The US President promised to put his own country first as a priority when running for office in 2016. He claimed that Washington’s overreaching involvement in many countries put the US at a disadvantage, and has subsequently severed aid to a host of nations and entered a trade war with China worth hundreds of billions. This has led to former allies, such as Mexico and Turkey, publicly disavowing or rebuffing the Trump administration.
This has stoked fears within the White House that Trump’s ‘America first’ policy has not served US interests, but instead isolated the nation at a time when Russia and China are on the rise.
Former US National Security official Michael Anton suggests that the ‘Trump Doctrine’ – a term used to describe the President’s foreign policy – is based on nationalist sentiment.
He wrote: “It can be stated like this: Let’s all put our own countries first, and be candid about it, and recognise that it’s nothing to be ashamed of.
“Putting our interests first will make us all safer and more prosperous.
“Since taking office, the president has recouped US foreign policy to domestic politics, a bond that had become increasingly frayed in recent decades.”
Is Trump isolating the US?
The rhetoric from the Trump administration is that where previous Presidents were happy to intervene in countries for America’s benefit, the US, under Trump, would keep to itself.
Although this was belied by US involvement in Iran, and previously Afghanistan, Trump has taken a different approach to his predecessors when it comes to the global economy.
After withdrawing the US from the Trans-Pacific Partnership almost as soon as he took office, Trump drew the ire of Canadian Prime Minister Justin Trudeau when he imposed tariffs on Canadian aluminium and steel.
Trump has also upset his southern neighbours due to a barrage of demands that Mexico pays for a border wall.
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Since then, the two nations – who shared close ties with the US before Trump – appear ambivalent towards Washington.
This may also be the case with Australia – Prime Minister Scott Morrison rejected Washington’s offer to place missiles in the country to counter China’s alleged aggression in the South China Sea.
Former Australian defence strategist Hugh White has accused Trump of allowing China to act unopposed in the region and suggested that the traditional alliance with Washington may break down.
The US has traditionally seen the majority of their long-term adversaries lie in Latin America as a legacy of the Cold War when the Soviet Union actively courted nations in the continent.
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Russia and China have linked up with Venezuela
Putin’s global activity – in which he has developed links with the likes of Iran and China – has helped expand Russia’s sphere of influence and reignite anti-Washington sentiment.
This is especially true with Venezuela and Cuba, which have been singled out for punishment by the White House in recent years.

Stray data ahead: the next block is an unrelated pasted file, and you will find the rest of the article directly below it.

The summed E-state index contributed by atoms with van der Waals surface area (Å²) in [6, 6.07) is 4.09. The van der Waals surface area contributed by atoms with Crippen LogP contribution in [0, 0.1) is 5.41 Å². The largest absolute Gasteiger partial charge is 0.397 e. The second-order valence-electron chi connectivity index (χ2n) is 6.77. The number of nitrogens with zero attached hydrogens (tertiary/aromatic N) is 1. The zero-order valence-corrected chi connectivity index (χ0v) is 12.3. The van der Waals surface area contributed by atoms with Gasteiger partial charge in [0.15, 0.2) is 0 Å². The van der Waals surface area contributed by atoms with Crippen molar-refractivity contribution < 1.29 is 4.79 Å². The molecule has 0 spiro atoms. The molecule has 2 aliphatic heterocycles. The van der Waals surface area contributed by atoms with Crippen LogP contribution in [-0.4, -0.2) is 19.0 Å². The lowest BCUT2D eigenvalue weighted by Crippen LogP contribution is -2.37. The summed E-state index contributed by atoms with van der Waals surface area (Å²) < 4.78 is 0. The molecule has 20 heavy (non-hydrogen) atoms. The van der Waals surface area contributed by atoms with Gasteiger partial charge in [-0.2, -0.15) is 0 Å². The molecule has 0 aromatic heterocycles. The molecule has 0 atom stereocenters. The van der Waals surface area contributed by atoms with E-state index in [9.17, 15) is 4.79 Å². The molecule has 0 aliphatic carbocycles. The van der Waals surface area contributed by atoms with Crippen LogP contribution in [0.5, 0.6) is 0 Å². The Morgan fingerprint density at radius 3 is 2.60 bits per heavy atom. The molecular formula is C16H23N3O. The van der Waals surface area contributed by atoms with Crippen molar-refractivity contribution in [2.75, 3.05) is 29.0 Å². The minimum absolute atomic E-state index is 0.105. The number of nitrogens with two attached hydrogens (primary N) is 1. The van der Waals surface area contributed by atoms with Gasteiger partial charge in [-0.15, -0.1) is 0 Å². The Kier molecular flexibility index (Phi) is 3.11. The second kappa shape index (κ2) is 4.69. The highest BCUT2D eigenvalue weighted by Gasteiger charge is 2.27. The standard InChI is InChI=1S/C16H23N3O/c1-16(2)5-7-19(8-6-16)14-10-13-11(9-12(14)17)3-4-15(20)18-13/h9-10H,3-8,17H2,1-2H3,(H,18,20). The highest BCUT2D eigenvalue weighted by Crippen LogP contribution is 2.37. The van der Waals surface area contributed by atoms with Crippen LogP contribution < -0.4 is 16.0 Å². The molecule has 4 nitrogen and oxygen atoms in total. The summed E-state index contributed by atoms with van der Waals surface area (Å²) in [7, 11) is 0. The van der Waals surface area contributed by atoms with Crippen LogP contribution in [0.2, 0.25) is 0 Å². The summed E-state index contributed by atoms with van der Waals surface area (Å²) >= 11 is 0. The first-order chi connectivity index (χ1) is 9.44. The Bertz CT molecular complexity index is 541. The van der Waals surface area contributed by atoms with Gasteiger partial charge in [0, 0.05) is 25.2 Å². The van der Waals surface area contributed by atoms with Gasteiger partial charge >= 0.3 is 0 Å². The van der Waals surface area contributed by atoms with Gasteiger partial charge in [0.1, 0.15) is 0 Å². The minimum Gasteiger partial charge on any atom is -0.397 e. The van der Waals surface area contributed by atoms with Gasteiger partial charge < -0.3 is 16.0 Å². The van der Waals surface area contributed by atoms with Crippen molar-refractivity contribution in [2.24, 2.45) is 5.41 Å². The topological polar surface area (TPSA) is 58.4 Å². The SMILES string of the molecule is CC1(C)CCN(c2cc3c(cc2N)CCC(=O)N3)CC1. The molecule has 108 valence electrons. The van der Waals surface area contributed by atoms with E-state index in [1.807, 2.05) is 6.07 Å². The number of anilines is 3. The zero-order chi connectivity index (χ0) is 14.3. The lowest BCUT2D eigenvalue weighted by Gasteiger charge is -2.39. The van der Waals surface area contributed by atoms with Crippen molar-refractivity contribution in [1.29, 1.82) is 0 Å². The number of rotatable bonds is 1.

Foreign policy analyst Nahal Toosi claimed that the US is now in a “proxy battle with Russia over Venezuela”.
She added: “Poking America’s eye in the Latin American state is a relatively cheap proposition for Putin, who is intent on reviving Russia’s standing as a global power.”
Turkey is the latest issue for the US as they move towards Russia
Trump risks losing allies in crucial areas
Washington has also severed ties with Cuba just four years after former President Barack Obama appeared to have thawed relations with the reopening of the US embassy in Havana.
Argentina, who shared close relations with the US under the current Macri administration, could see a stark shift in allegiances should Alberto Fernández win this October’s election.
Russia has also taken full advantage in Turkey, where a dispute has arisen between Washington and Ankara over the purchasing of Moscow’s S-400 missiles.
This could lose the US a valuable foothold in the region, with Foreign Policy Research Institute fellow Aaron Stein saying: “The Turkish-Russian agreement appears linked to the growing personal ties between Presidents Erdogan and Putin, two authoritarian leaders who chaff at the American presence in the Middle East.
“The threat of sanctions did not deter Turkey’s S-400 purchase, and its implementation may drive Turkey to deepen defence cooperation with Putin.”
Colombia and Brazil, having elected right-wing governments, have pledged to build strong ties with the Trump administration but Bolivia and several other Latin American states have cooled their US advances.
China are flexing their might in the South China Sea
While Russia appears to have a foothold in South America, Beijing are giving Trump another problem in the South China Sea.
Analysis by Express.co.uk reveals Washington’s concern over China’s reported targeting of various nations in the area – whether it be through diplomacy or intimidation.
A map outlining various allegiances in the South China Sea shows that China currently has the backing of North Korea and Russia.
However, it is targeting another five – Vietnam, Philippines, Brunei, Hong Kong and Malaysia.
Meanwhile, three nations – Taiwan, Australia and South Korea – back the US.
China’s behaviour in the South China Sea is believed to have two purposes – the first is to carry out the vision of becoming a global superpower on both a political and economic level.
The second is to alleviate economic pressure from the trade war and possibly force Washington into softening their tone on Beijing.